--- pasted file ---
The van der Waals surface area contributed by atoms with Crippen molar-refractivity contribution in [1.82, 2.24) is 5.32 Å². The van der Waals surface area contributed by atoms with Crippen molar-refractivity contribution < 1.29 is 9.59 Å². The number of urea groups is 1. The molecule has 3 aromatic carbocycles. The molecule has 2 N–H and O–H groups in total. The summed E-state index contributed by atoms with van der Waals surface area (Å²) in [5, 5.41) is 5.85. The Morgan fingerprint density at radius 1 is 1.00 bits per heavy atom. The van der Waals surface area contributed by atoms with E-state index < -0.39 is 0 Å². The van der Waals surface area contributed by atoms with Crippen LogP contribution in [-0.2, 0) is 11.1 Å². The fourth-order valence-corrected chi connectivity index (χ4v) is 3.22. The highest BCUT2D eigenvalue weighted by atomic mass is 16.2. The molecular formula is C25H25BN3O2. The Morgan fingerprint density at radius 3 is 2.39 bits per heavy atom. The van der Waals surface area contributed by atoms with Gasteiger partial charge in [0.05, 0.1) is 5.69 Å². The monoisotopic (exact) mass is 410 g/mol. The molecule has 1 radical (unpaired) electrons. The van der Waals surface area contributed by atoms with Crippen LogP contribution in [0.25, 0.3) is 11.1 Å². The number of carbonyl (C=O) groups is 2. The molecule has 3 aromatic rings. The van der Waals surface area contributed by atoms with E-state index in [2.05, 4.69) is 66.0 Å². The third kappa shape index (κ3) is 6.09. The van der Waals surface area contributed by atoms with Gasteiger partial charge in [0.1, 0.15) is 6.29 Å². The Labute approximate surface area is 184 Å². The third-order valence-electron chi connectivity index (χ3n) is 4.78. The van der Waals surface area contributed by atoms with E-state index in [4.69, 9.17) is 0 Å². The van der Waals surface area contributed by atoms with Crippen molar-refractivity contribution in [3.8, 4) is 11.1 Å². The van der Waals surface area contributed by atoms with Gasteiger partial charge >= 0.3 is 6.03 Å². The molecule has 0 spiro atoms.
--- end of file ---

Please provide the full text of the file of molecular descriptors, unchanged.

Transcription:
The van der Waals surface area contributed by atoms with Crippen molar-refractivity contribution in [1.82, 2.24) is 5.32 Å². The van der Waals surface area contributed by atoms with Crippen molar-refractivity contribution < 1.29 is 9.59 Å². The number of urea groups is 1. The molecule has 3 aromatic carbocycles. The molecule has 2 N–H and O–H groups in total. The summed E-state index contributed by atoms with van der Waals surface area (Å²) in [5, 5.41) is 5.85. The Morgan fingerprint density at radius 1 is 1.00 bits per heavy atom. The van der Waals surface area contributed by atoms with E-state index < -0.39 is 0 Å². The van der Waals surface area contributed by atoms with Crippen LogP contribution in [-0.2, 0) is 11.1 Å². The fourth-order valence-corrected chi connectivity index (χ4v) is 3.22. The highest BCUT2D eigenvalue weighted by atomic mass is 16.2. The molecular formula is C25H25BN3O2. The Morgan fingerprint density at radius 3 is 2.39 bits per heavy atom. The van der Waals surface area contributed by atoms with Gasteiger partial charge in [0.05, 0.1) is 5.69 Å². The monoisotopic (exact) mass is 410 g/mol. The molecule has 1 radical (unpaired) electrons. The van der Waals surface area contributed by atoms with Crippen LogP contribution in [0.25, 0.3) is 11.1 Å². The number of carbonyl (C=O) groups is 2. The molecule has 3 aromatic rings. The van der Waals surface area contributed by atoms with E-state index in [2.05, 4.69) is 66.0 Å². The third kappa shape index (κ3) is 6.09. The van der Waals surface area contributed by atoms with Gasteiger partial charge in [0.1, 0.15) is 6.29 Å². The Labute approximate surface area is 184 Å². The third-order valence-electron chi connectivity index (χ3n) is 4.78. The van der Waals surface area contributed by atoms with E-state index in [4.69, 9.17) is 0 Å². The van der Waals surface area contributed by atoms with Crippen molar-refractivity contribution in [3.8, 4) is 11.1 Å². The van der Waals surface area contributed by atoms with Gasteiger partial charge >= 0.3 is 6.03 Å². The molecule has 0 spiro atoms.